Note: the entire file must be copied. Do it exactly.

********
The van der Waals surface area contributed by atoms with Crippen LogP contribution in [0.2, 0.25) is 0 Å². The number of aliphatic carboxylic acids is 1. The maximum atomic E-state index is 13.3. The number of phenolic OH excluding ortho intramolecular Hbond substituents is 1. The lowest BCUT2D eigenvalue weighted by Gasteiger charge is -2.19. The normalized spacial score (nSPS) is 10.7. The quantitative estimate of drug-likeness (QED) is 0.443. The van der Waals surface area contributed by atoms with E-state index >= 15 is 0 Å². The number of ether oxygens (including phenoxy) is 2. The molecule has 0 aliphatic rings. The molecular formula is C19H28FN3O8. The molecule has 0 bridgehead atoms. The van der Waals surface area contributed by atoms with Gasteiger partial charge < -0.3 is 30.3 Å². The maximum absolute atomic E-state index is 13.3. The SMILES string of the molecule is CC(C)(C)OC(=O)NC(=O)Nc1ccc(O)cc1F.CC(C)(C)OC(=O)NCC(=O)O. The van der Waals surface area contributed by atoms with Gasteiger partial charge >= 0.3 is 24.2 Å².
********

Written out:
The van der Waals surface area contributed by atoms with Crippen LogP contribution in [0.2, 0.25) is 0 Å². The number of aliphatic carboxylic acids is 1. The maximum atomic E-state index is 13.3. The number of phenolic OH excluding ortho intramolecular Hbond substituents is 1. The lowest BCUT2D eigenvalue weighted by Gasteiger charge is -2.19. The normalized spacial score (nSPS) is 10.7. The quantitative estimate of drug-likeness (QED) is 0.443. The van der Waals surface area contributed by atoms with E-state index >= 15 is 0 Å². The number of ether oxygens (including phenoxy) is 2. The molecule has 0 aliphatic rings. The molecular formula is C19H28FN3O8. The molecule has 0 bridgehead atoms. The van der Waals surface area contributed by atoms with Gasteiger partial charge < -0.3 is 30.3 Å². The maximum absolute atomic E-state index is 13.3. The SMILES string of the molecule is CC(C)(C)OC(=O)NC(=O)Nc1ccc(O)cc1F.CC(C)(C)OC(=O)NCC(=O)O. The van der Waals surface area contributed by atoms with Gasteiger partial charge >= 0.3 is 24.2 Å².